Forty-two years now I have been going to Bonaire—an arid mountain tip of a southern Caribbean island with the best shore diving on the planet. The rocky 25-mile stretch of her protected western coastline grants us the rare freedom to access marine life on our own terms. And best yet, even after 30 extended visits spanning four decades Anna and I are only beginning to scratch the surface of what the island’s waters have to offer. Allow me to present a few images from this year’s annual September visit as testament to Bonaire’s unending capacity for underwater discovery.
Longhorn Blennies at Last
I have long thought of our series of marine life field guides as bountiful wish lists for incurably curious naturalists with an appreciation for weirdness. Flipping through the pages over the years my eyes have repeatedly been drawn to the image of a perky little blenny with cirri extending from its head like a pair of telephone communication towers. But search as we might over the decades, we never once laid eyes on the elusive Longhorn Blenny. That is until we were enticed to explore the island’s “wild side” with Bas Tol, premiere dive guide and king of Bonaire’s lionfish slayers, with a promise of finding our long-sought prize hiding in the surge-swept shallows lining a blustery bay.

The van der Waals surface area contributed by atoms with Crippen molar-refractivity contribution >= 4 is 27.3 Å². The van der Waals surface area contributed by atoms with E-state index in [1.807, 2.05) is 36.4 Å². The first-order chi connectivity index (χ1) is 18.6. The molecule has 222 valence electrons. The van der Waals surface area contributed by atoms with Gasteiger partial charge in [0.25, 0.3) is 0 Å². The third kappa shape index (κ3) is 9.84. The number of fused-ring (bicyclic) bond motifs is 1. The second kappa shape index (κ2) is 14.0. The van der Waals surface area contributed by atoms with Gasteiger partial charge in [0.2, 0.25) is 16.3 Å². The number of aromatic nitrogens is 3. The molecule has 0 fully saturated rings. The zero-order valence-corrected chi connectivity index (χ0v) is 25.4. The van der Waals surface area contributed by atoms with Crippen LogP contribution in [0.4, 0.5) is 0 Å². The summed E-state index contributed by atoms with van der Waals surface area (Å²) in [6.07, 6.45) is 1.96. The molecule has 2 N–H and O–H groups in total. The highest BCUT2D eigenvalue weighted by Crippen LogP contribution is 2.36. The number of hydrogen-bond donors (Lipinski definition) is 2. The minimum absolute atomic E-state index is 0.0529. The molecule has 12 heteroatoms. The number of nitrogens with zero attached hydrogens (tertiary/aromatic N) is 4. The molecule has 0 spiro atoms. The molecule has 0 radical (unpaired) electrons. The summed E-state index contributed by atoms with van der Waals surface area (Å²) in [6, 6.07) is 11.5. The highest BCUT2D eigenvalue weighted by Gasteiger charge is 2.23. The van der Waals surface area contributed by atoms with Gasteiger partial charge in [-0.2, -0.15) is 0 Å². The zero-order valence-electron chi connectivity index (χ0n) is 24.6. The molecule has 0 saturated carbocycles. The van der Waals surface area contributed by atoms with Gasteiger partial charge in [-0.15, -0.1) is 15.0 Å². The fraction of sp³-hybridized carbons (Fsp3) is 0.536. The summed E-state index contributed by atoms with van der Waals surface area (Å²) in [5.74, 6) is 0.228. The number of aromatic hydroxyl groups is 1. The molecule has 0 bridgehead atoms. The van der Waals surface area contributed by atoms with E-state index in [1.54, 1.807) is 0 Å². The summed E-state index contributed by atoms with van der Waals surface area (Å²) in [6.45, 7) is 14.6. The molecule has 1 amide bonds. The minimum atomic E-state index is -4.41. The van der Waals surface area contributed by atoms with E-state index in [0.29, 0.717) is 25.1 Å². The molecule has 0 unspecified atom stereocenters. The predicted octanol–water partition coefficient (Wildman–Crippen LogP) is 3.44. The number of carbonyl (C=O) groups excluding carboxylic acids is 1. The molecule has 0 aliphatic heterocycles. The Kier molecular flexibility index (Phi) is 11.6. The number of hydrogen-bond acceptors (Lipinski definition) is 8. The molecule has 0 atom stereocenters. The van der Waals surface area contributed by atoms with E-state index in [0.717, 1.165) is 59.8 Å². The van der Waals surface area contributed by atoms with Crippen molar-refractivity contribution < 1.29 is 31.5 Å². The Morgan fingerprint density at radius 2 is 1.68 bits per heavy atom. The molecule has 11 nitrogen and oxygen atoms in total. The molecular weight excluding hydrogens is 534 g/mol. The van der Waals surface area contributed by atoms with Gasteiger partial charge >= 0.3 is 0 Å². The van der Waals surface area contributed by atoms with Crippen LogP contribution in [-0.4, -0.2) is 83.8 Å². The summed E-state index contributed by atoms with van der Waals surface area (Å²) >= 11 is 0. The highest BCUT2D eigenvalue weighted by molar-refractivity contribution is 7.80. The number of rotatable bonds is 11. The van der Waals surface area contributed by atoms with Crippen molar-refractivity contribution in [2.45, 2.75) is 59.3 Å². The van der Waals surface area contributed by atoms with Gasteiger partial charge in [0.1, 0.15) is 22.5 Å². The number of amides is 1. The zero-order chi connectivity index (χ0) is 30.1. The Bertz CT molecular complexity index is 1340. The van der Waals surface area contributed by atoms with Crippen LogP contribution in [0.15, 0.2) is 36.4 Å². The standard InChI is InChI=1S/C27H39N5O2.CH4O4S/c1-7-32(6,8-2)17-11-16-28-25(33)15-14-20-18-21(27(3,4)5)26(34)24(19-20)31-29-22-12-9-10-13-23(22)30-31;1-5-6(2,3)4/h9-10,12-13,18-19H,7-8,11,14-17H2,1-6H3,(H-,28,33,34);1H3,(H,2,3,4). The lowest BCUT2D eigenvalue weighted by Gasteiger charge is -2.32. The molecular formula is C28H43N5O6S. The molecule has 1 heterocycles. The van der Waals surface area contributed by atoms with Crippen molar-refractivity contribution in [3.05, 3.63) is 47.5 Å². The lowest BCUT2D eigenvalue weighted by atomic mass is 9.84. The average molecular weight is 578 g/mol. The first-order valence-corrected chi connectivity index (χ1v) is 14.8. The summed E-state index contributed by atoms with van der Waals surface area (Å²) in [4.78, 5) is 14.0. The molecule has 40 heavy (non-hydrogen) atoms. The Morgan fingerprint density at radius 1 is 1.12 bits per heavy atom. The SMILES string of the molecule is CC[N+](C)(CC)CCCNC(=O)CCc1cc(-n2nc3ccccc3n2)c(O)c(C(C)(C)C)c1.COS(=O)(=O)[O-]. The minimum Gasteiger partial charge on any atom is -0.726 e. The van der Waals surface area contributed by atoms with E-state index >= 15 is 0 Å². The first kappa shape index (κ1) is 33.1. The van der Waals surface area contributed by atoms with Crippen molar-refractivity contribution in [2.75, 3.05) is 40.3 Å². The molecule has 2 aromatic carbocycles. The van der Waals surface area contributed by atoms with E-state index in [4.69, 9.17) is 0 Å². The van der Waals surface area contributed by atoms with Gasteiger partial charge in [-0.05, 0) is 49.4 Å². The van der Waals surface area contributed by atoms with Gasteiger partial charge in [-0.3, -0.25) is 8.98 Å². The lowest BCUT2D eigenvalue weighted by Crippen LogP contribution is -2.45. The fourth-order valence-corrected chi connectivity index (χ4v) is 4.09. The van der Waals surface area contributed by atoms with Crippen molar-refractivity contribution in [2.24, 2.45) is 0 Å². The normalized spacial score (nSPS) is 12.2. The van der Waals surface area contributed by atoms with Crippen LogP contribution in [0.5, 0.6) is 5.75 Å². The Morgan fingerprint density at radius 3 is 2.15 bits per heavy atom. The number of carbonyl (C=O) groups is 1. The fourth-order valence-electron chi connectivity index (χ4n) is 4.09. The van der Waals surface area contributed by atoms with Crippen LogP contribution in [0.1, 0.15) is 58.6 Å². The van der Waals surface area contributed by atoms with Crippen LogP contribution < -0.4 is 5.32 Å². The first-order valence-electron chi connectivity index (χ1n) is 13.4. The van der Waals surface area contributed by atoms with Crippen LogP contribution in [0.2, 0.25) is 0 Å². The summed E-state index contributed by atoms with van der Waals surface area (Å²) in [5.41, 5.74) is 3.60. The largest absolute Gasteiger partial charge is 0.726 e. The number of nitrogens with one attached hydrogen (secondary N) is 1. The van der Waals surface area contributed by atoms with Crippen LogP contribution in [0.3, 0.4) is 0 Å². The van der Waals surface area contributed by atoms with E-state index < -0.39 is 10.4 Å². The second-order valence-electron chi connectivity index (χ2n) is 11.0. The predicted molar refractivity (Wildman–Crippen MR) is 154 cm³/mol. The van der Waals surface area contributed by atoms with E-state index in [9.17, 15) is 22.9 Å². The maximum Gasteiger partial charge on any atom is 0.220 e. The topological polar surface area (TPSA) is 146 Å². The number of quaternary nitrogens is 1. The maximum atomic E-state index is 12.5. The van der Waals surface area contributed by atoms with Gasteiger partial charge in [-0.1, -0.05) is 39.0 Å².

It takes two weeks before the winds calm sufficiently for us to tackle the shore entry into the rocky cove where the blennies make their home. Burdened with air-heavy tanks and extra weights we stumble our way through the shallow minefield of ankle-twisting rocks until we can at last plunge into the relative safety of waist-deep waves. As the bubbles clear we find ourselves swimming over a field of algae stretching as far as our eyes can see. Within ten minutes we find our first blenny poking its head out of a rock hole half hidden among the billowing fronds. But such glimpses are brief as swell after swell lift us up and away kicking and tumbling and struggling for control. Fighting our way back to the holed-up blenny we cling to a nearby rock waiting for a snippet of calm to focus our lens before being wrenched away once again. We find the blennies semi-common at depths from three to ten feet. With three of us hunting we locate one about every ten minutes. An hour-and-a-half later we make it back to shore safe and sound and only slightly worst for wear. As things turn out, our blenny hunt is the perfect mission with conditions hovering at the edge of do-able, yet sufficiently daunting to make for a lively tale. Three days later we’re still a bit bruised, stiff, but happy—fond reminders of a calm day on the Bonaire’s wild east side.
Check out Anna’s video of the dive at the BlennyWatchers Channel:
New Camera, New Images